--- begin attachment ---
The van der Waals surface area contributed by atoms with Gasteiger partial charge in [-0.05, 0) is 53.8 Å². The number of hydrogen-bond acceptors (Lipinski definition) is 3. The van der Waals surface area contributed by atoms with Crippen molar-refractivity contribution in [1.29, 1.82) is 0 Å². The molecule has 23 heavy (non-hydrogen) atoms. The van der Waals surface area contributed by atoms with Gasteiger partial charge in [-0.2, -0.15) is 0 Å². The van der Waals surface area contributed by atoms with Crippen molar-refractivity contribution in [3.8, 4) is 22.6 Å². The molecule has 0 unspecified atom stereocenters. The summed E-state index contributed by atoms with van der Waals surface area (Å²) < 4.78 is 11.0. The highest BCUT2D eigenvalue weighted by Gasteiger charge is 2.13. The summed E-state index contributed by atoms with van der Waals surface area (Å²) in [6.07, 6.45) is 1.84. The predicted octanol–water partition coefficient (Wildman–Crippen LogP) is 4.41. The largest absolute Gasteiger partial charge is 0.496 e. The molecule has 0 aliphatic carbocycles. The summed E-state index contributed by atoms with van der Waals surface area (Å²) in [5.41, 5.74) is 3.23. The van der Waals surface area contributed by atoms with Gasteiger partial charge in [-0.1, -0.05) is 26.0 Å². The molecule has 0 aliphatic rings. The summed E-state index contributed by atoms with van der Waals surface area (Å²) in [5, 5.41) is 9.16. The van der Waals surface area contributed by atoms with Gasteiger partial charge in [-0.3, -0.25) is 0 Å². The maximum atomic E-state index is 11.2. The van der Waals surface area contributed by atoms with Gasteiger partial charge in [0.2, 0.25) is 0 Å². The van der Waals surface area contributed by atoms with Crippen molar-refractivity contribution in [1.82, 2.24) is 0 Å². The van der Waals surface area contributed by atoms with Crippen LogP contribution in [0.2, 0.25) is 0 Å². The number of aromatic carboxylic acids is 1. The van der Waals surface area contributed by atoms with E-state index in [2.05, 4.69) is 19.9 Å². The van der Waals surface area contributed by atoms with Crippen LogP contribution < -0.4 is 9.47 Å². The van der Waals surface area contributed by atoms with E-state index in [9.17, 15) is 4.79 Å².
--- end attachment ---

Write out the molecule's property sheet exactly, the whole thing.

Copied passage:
The van der Waals surface area contributed by atoms with Gasteiger partial charge in [-0.05, 0) is 53.8 Å². The number of hydrogen-bond acceptors (Lipinski definition) is 3. The van der Waals surface area contributed by atoms with Crippen molar-refractivity contribution in [1.29, 1.82) is 0 Å². The molecule has 23 heavy (non-hydrogen) atoms. The van der Waals surface area contributed by atoms with Gasteiger partial charge in [-0.2, -0.15) is 0 Å². The van der Waals surface area contributed by atoms with Crippen molar-refractivity contribution in [3.8, 4) is 22.6 Å². The molecule has 0 unspecified atom stereocenters. The summed E-state index contributed by atoms with van der Waals surface area (Å²) < 4.78 is 11.0. The highest BCUT2D eigenvalue weighted by Gasteiger charge is 2.13. The summed E-state index contributed by atoms with van der Waals surface area (Å²) in [6.07, 6.45) is 1.84. The predicted octanol–water partition coefficient (Wildman–Crippen LogP) is 4.41. The largest absolute Gasteiger partial charge is 0.496 e. The molecule has 0 aliphatic carbocycles. The summed E-state index contributed by atoms with van der Waals surface area (Å²) in [5.41, 5.74) is 3.23. The van der Waals surface area contributed by atoms with Gasteiger partial charge in [-0.1, -0.05) is 26.0 Å². The molecule has 0 aliphatic rings. The summed E-state index contributed by atoms with van der Waals surface area (Å²) in [5, 5.41) is 9.16. The van der Waals surface area contributed by atoms with Gasteiger partial charge in [-0.3, -0.25) is 0 Å². The maximum atomic E-state index is 11.2. The van der Waals surface area contributed by atoms with Gasteiger partial charge in [0.2, 0.25) is 0 Å². The van der Waals surface area contributed by atoms with Crippen molar-refractivity contribution in [1.82, 2.24) is 0 Å². The van der Waals surface area contributed by atoms with Crippen LogP contribution in [0.2, 0.25) is 0 Å². The number of aromatic carboxylic acids is 1. The van der Waals surface area contributed by atoms with E-state index in [2.05, 4.69) is 19.9 Å². The van der Waals surface area contributed by atoms with Crippen LogP contribution < -0.4 is 9.47 Å². The van der Waals surface area contributed by atoms with E-state index in [9.17, 15) is 4.79 Å².